October 5, 2016
When Rev. Dr. Nancy Jo Dederer earned her Doctor of Ministry degree in parish revitalization, she had no idea that church transformation would become her calling.
And not only her calling, but also a blessing to the people of Homewood, Illinois.
“I had anticipated doing my degree at McCormick [Theological Seminary] in preaching, but choosing parish revitalization was an act of the Spirit,” said Dederer, who became pastor of First Presbyterian Church of Homewood in 2001.
Dederer quickly discovered that Homewood—a Chicago suburb—reflects many trends that are changing the nation’s demographics.
“When I started, we were averaging 150 in worship,” Dederer said. “Since then, we have lost 100 members either to death, moving away to be with their children, or people who just weren’t ready for change. The primary change that’s happening in Homewood is that as the older, white people are dying, retiring, or moving, African American residents primarily from the South Side of Chicago are coming and buying houses. In addition to that, the church, which was primarily associated with the former pastor who had served it for 33 years, had an identity problem. And we were still stuck.”
Stuck, that is, until the congregation discovered a way forward through New Beginnings, an assessment and prayer discernment process that helps churches make decisions about their future. Formerly offered through the Presbyterian Mission Agency’s office of Vital Congregations, the program continues to be available to PC(USA) congregations through the Hope Partnership for Missional Transformation.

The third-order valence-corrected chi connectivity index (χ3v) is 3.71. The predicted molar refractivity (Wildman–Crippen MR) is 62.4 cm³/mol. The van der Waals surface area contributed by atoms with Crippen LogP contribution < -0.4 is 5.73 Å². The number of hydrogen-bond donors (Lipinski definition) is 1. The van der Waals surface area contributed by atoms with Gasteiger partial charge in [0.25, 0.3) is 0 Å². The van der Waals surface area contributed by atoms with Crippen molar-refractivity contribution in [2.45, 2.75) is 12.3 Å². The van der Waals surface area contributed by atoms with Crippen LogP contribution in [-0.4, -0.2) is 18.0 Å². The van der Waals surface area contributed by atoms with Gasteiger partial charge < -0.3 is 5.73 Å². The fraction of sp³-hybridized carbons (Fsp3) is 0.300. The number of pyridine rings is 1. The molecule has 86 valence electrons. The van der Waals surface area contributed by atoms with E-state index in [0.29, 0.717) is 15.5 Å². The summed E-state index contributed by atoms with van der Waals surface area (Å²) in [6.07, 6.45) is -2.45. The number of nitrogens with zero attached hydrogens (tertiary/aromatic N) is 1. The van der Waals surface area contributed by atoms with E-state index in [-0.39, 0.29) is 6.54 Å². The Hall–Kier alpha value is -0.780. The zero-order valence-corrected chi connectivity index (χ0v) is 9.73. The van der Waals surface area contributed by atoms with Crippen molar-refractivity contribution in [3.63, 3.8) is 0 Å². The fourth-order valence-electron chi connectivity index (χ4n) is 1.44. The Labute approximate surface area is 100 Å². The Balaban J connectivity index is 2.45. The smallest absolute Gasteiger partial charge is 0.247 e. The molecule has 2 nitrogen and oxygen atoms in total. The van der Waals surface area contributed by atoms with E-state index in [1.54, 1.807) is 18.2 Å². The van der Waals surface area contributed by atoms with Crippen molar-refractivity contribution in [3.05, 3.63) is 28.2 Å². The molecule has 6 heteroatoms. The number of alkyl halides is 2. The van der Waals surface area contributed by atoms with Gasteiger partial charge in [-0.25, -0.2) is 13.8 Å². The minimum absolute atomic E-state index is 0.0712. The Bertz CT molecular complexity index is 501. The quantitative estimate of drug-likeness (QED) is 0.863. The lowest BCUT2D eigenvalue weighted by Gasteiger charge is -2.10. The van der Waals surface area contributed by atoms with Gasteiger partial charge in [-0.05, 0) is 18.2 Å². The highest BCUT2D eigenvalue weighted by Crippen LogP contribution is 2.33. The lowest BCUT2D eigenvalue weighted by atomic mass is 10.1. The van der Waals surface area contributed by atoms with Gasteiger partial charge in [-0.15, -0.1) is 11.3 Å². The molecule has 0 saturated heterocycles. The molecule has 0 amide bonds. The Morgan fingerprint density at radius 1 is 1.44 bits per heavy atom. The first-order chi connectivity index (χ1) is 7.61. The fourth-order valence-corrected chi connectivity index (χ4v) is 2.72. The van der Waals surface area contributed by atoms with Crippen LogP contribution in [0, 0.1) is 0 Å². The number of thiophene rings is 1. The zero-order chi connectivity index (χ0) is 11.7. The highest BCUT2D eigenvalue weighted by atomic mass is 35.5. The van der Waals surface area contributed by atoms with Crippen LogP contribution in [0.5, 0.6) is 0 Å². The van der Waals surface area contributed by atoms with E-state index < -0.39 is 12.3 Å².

When an opportunity to take part in New Beginnings came to the Presbytery of Chicago, the presbytery not only invited the Homewood church to apply, but also provided a scholarship covering 80 percent of the program cost.
“So we did New Beginnings in 2013 at Easter time, a good time, resurrection and all,” Dederer said, “except that we realized through the program’s four main questions—What’s your passion? What are you good at? What are your resources for that? What’s relevant?—that our passion was worship and music, and that wasn’t relevant to anybody except us. It was a painful thing to say out loud—painful for me as a pastor, painful for the church that’s been in town the longest to come to the realization that they are out of touch. And it’s a church that’s filled with wonderful, God-loving people!”